Khalik Allah

Khalik Allah

You are reading a post from 25 New Faces of 2015

It’s been a big year for street photographer Khalik Allah, whose second feature Field Niggas has found a healthy life on the festival circuit. Like Allah’s previous shorts, the film was originally available for free online, but was pulled by programmer request when Field Niggas was programmed at this year’s True/False Film Festival. He’s yet to put it back online, a decision that’s helped his film travel more than any of his previous work. He’s been accompanying the film on both the university circuit and to festivals, and his July screenings at FIDMarseille marked his first trip to Europe.

Allah’s 2010 first feature, Popa Wu, was his attempt to make a “normal, talking heads documentary” about Wu-Tang Clan’s de facto spiritual advisor: “The reception was great, but only within the realm of hip-hop and Five Percenters,” he notes. (Allah is a member of the Five Percent Nation, as are the Wu-Tang.) “It was a four-year project, and I was just tired of working on that film. I said, ‘I still want to create, but in a fraction of a second.’ That’s when photography came into my life.” His street photographs taken around 125th and Park Avenue — color-saturated, unblinkingly head-on portraits of the most dispossessed and strung-out people on the block — soon started attracting attention online.

In Allah’s early shorts (Urban Rashomon, Khamaica), he’s seen shooting others on the streets of Harlem and Jamaica (where he has family), with the resulting photos shown onscreen. In Field Niggas, he’s one with the camera, the POV always his from behind the lens, with subjective, super slo-mo images replacing stills and other perspectives altogether. Allah was originally going to shoot a feature with one of his short subjects, Frenchie, “a 53-year-old schizophrenic, bipolar Haitian man.” He explains, “Me and him became real tight throughout my process of shooting on Lexington. Then he went missing. It was revealed to me that he passed away recently.” Building on the structure of Khamaica’s street group chorus, the results are vital reportage delivered through a thickly impressionistic nighttime lens. The film’s urgency has only increased as Allah’s continued touring with it: “I went to Baltimore. Right in the mix of all of that crazy police brutality and crazy wild shit, Field Niggas was there. It was serendipity to the maximum.”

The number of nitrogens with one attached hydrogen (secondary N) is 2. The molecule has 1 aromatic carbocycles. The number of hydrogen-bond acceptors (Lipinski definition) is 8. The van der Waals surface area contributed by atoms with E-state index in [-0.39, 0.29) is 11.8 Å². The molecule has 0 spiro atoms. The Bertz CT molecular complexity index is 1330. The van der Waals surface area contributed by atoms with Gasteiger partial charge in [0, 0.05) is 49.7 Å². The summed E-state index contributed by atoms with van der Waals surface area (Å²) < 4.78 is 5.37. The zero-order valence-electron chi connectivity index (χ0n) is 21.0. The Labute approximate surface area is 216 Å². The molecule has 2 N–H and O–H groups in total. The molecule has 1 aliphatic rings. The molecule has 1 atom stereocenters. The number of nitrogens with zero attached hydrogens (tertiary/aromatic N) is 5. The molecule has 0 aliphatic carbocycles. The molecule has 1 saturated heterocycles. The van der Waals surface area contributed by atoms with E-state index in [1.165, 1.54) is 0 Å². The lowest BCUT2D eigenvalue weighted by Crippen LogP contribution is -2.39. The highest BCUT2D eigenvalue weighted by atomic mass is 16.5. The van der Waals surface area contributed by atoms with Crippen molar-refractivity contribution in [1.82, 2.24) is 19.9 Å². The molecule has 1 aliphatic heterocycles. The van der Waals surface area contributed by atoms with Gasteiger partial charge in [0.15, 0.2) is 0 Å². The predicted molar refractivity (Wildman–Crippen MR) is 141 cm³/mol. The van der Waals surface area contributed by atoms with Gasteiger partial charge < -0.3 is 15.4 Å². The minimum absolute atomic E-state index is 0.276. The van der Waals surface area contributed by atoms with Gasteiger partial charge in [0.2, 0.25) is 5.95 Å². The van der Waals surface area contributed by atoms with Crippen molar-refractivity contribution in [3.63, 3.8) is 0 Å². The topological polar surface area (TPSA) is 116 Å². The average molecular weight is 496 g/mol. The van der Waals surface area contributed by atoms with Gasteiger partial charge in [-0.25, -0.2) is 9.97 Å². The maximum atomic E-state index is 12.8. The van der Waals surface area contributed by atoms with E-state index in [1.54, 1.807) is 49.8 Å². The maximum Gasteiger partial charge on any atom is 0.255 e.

During his travels, Allah was approached by a Sundance consultant who wondered if he would be interested in the Screenwriting labs. “I’m basically preparing to take the last three years of my life that have happened on 125th and Lex and turn that into a fiction piece,” Allah says. “But between the time that I could get that accomplished, I want to do another documentary. And it will probably be a documentary that takes place in Jamaica, similar to Field Niggas, just the hoods of Jamaica with all of the words of the people that most will avoid out of fear. And I don’t care if it’s redundant,” he says, laughing. — V.R./Photo by Richard Koek

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